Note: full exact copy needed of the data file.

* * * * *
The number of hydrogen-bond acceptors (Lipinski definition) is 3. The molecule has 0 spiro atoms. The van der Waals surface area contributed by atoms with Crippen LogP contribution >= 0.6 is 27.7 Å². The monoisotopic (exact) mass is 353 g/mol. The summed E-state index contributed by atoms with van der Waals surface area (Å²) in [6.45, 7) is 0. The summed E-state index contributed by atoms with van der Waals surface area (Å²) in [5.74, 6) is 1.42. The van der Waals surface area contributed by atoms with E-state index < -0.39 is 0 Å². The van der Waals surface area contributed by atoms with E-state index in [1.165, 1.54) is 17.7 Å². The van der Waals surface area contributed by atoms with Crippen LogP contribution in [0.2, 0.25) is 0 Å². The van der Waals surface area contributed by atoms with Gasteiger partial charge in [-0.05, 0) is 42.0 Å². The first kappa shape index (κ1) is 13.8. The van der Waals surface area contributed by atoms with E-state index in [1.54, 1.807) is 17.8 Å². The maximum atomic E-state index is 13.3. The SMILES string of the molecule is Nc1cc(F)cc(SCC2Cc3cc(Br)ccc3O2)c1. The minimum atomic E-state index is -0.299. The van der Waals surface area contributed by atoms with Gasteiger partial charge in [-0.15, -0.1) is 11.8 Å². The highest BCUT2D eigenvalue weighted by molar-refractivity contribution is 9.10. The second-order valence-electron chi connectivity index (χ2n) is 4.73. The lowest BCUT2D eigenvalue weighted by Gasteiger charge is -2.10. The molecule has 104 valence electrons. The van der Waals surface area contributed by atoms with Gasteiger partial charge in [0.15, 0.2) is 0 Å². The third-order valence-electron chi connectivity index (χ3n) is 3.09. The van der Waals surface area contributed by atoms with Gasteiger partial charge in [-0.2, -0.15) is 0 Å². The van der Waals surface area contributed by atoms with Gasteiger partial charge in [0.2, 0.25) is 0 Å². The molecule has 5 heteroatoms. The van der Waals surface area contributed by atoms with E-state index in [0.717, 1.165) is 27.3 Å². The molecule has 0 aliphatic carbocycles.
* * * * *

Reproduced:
The number of hydrogen-bond acceptors (Lipinski definition) is 3. The molecule has 0 spiro atoms. The van der Waals surface area contributed by atoms with Crippen LogP contribution >= 0.6 is 27.7 Å². The monoisotopic (exact) mass is 353 g/mol. The summed E-state index contributed by atoms with van der Waals surface area (Å²) in [6.45, 7) is 0. The summed E-state index contributed by atoms with van der Waals surface area (Å²) in [5.74, 6) is 1.42. The van der Waals surface area contributed by atoms with E-state index < -0.39 is 0 Å². The van der Waals surface area contributed by atoms with E-state index in [1.165, 1.54) is 17.7 Å². The van der Waals surface area contributed by atoms with Crippen LogP contribution in [0.2, 0.25) is 0 Å². The van der Waals surface area contributed by atoms with Gasteiger partial charge in [-0.05, 0) is 42.0 Å². The first kappa shape index (κ1) is 13.8. The van der Waals surface area contributed by atoms with E-state index in [1.54, 1.807) is 17.8 Å². The maximum atomic E-state index is 13.3. The SMILES string of the molecule is Nc1cc(F)cc(SCC2Cc3cc(Br)ccc3O2)c1. The minimum atomic E-state index is -0.299. The van der Waals surface area contributed by atoms with Gasteiger partial charge in [-0.15, -0.1) is 11.8 Å². The highest BCUT2D eigenvalue weighted by molar-refractivity contribution is 9.10. The second-order valence-electron chi connectivity index (χ2n) is 4.73. The lowest BCUT2D eigenvalue weighted by Gasteiger charge is -2.10. The molecule has 104 valence electrons. The van der Waals surface area contributed by atoms with Gasteiger partial charge in [0.15, 0.2) is 0 Å². The third-order valence-electron chi connectivity index (χ3n) is 3.09. The van der Waals surface area contributed by atoms with Gasteiger partial charge in [-0.2, -0.15) is 0 Å². The van der Waals surface area contributed by atoms with Gasteiger partial charge in [0.2, 0.25) is 0 Å². The molecule has 5 heteroatoms. The van der Waals surface area contributed by atoms with E-state index in [0.717, 1.165) is 27.3 Å². The molecule has 0 aliphatic carbocycles.